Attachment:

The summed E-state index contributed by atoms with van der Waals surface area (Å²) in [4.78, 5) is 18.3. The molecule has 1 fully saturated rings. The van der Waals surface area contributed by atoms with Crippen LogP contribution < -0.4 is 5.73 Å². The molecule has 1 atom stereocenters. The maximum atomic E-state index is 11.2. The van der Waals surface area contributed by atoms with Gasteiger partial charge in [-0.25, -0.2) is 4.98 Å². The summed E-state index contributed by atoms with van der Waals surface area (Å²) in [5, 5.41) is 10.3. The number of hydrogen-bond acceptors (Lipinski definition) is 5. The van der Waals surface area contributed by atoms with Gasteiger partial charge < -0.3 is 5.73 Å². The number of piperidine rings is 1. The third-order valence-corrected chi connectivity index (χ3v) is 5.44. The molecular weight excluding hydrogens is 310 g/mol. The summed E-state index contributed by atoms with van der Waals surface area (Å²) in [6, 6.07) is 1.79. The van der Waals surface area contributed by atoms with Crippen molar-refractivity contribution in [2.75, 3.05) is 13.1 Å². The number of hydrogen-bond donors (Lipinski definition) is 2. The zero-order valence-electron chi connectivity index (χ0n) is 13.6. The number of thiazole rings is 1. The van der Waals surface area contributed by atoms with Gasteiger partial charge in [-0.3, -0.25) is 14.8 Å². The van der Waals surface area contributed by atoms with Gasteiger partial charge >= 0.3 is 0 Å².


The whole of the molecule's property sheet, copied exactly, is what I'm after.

The summed E-state index contributed by atoms with van der Waals surface area (Å²) in [4.78, 5) is 18.3. The molecule has 1 fully saturated rings. The van der Waals surface area contributed by atoms with Crippen LogP contribution < -0.4 is 5.73 Å². The molecule has 1 atom stereocenters. The maximum atomic E-state index is 11.2. The van der Waals surface area contributed by atoms with Gasteiger partial charge in [-0.25, -0.2) is 4.98 Å². The summed E-state index contributed by atoms with van der Waals surface area (Å²) in [5, 5.41) is 10.3. The number of hydrogen-bond acceptors (Lipinski definition) is 5. The van der Waals surface area contributed by atoms with Gasteiger partial charge < -0.3 is 5.73 Å². The number of piperidine rings is 1. The third-order valence-corrected chi connectivity index (χ3v) is 5.44. The molecular weight excluding hydrogens is 310 g/mol. The summed E-state index contributed by atoms with van der Waals surface area (Å²) in [6, 6.07) is 1.79. The van der Waals surface area contributed by atoms with Crippen molar-refractivity contribution in [2.75, 3.05) is 13.1 Å². The number of hydrogen-bond donors (Lipinski definition) is 2. The zero-order valence-electron chi connectivity index (χ0n) is 13.6. The number of thiazole rings is 1. The van der Waals surface area contributed by atoms with Gasteiger partial charge in [-0.3, -0.25) is 14.8 Å². The van der Waals surface area contributed by atoms with Gasteiger partial charge >= 0.3 is 0 Å².